VSU and NSU ready to roll at annual Labor Day Classic

Fred Jeter | 8/30/2018, 6 a.m.
On the NCAA football pecking order, Norfolk State University is Division I and Virginia State University is Division II.

On the NCAA football pecking order, Norfolk State University is Division I and Virginia State University is Division II.

But as far as state bragging rights go, VSU is No. 1 and NSU No. 2. At least that’s how it is leading up to the annual Labor Day Classic on Saturday, Sept. 1, at Dick Price Stadium in Norfolk.

Despite a lower NCAA classification, a disadvantage in scholarships and being the visiting team, VSU upset host NSU 14-10 to open the 2017 season.

Coach Latrell Scott’s Spartans will have the revenge motive this year when Coach Reggie Barlow’s Trojans travel to Norfolk for the gridiron matchup.

Plenty of flavors can be added to this pot.

Coach Scott is a former coach at VSU, having coached the Trojans to a 19-3 record in 2013 and 2014 and guiding the Ettrick university to its first NCAA bid.

Life has not been as much fun at NSU, where he is 12-21 in three seasons in the MEAC.

Meanwhile, Coach Barlow has directed VSU to the 19-3 mark the past two seasons after a coaching stint at Alabama State University.

After stunning NSU in the 2017 opener, the Trojans went on to post a 10-1 record last season, earning a CIAA title and receiving an NCAA playoff invitation.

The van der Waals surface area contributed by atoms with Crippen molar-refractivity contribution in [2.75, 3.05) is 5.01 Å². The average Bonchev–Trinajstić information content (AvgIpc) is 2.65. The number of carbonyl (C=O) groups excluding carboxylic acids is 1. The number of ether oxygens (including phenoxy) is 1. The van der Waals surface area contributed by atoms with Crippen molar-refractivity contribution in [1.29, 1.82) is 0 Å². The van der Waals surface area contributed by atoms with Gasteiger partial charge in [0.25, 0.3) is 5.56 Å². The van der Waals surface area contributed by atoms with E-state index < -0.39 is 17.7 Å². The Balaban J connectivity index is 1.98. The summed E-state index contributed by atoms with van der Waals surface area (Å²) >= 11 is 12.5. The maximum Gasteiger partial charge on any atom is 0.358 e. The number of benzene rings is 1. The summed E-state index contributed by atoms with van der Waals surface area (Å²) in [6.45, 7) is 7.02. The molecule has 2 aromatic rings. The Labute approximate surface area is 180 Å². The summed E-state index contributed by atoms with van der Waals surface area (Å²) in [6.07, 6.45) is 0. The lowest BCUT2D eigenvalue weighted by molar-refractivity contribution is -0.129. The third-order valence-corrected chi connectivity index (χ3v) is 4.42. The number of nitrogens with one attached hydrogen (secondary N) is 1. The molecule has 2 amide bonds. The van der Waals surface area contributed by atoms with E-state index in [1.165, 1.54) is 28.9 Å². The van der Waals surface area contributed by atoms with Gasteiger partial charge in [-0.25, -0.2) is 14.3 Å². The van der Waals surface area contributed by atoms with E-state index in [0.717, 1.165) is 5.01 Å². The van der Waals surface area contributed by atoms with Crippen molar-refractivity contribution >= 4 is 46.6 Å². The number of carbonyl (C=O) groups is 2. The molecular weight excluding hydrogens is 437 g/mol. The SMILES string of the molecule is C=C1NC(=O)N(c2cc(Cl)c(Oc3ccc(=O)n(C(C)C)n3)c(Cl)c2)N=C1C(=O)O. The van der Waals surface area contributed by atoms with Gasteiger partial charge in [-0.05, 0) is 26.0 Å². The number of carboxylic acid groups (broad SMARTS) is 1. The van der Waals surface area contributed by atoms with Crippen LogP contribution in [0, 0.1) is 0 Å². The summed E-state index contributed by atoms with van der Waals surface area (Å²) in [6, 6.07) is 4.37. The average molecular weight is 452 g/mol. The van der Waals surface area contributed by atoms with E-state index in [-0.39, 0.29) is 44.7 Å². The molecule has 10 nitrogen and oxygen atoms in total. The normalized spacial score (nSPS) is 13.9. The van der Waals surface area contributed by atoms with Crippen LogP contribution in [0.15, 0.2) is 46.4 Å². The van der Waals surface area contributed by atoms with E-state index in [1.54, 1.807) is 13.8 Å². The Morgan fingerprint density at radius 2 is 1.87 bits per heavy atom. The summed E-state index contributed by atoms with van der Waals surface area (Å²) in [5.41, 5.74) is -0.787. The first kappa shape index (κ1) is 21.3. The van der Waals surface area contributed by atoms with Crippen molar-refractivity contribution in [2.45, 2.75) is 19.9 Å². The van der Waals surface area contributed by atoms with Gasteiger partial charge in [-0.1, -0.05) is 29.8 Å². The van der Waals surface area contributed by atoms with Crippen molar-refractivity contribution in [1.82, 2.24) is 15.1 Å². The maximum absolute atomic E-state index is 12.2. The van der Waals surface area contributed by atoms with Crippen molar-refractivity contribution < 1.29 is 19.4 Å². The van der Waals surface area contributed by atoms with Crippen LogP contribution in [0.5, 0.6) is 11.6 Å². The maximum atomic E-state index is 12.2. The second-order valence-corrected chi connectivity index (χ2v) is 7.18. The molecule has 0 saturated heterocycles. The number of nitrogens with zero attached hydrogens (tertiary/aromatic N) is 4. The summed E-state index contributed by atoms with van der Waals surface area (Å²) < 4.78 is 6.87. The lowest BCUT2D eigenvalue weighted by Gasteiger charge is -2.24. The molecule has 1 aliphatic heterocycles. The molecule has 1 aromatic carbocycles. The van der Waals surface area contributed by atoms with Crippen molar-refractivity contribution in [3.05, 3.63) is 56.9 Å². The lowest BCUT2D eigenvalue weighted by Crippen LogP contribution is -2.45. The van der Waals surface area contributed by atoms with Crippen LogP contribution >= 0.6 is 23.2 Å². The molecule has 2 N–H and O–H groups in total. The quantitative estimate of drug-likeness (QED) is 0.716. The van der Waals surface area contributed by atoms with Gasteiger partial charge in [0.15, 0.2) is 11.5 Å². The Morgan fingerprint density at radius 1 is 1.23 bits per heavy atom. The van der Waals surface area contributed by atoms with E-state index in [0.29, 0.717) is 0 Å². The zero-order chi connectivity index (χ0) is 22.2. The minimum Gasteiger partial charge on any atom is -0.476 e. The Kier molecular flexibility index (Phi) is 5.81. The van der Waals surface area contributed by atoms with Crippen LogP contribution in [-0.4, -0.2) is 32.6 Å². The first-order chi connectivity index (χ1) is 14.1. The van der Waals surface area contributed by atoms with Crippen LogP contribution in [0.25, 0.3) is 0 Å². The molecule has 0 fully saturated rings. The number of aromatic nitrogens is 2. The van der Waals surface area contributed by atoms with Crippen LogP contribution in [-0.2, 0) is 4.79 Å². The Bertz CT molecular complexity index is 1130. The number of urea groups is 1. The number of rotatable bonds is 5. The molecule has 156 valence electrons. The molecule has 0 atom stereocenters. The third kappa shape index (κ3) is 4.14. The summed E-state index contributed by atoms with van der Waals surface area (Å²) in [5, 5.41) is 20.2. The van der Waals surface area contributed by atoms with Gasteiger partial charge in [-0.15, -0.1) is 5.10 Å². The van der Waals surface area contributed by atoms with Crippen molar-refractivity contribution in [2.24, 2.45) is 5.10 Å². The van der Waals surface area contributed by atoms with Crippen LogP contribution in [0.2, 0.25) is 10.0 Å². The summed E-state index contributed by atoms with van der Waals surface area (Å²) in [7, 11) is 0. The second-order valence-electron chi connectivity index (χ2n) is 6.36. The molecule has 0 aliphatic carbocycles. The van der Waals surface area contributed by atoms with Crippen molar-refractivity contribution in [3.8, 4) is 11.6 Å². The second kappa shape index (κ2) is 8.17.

By comparison, NSU was 4-7 overall and 4-4 in MEAC a year ago.

The Spartans rely heavily on their Highland Springs High School connection. NSU standouts include quarterback Juwan Carter, receivers Isaiah Winstead and Marcus Taylor and linebacker Nigel Chavis, all from Highland Springs’ powerhouse program in Eastern Henrico County.

VSU returns ace quarterback Cordelral Cook as one of 16 starters from last year’s lineup. However, the program must replace its all-time rusher, Trenton Cannon, who now plays with the NFL’s New York Jets.

Cannon was the CIAA Offensive Player of the Year in 2017 and a centerpiece of the Trojans’ attack that has 14 wins in its last 15 games over two seasons.

Older fans may refer to VSU vs. NSU as “Big State” vs. “Little State.” This stems from VSU, “Big State,” being founded in 1882 and NSU “Little State,” starting in 1935 as VSU’s Norfolk unit. NSU became an independent university in 1942.

In the series that began in 1963, VSU leads 27-20-1, but NSU had three victories erased because of NCAA violations.

The Spartans defeated the Trojans seven straight times on the field before VSU’s win in last year’s Labor Day Classic. Before that, VSU last defeated NSU in 2005. The two teams did not meet from 2013 to 2016.

The playing field isn’t level in this rivalry.

NSU is allowed 63 football scholarships as a member of the NCAA Football Championship Subdivision (FCS). VSU has 36 football scholarships as a Division II member of the CIAA.

The Saturday night game is a highlight of a weeklong string of activities in and around NSU’s campus. At 6:30 p.m. Friday, Aug. 31, there will be a battle of the Spartans’ and Trojans’ marching bands at Joseph G. Echols Hall on the NSU campus.

VSU will play its first four games on the road before entertaining CIAA opponent Shaw University on Saturday, Sept. 29, at Rogers Stadium in Ettrick.

NSU remains at home on Saturday, Sept. 8, to host NCAA powerhouse James Madison University. The Dukes won the FCS football title in 2016 and were runners-up to North Dakota State University last year. JMU also was national champion in 2004.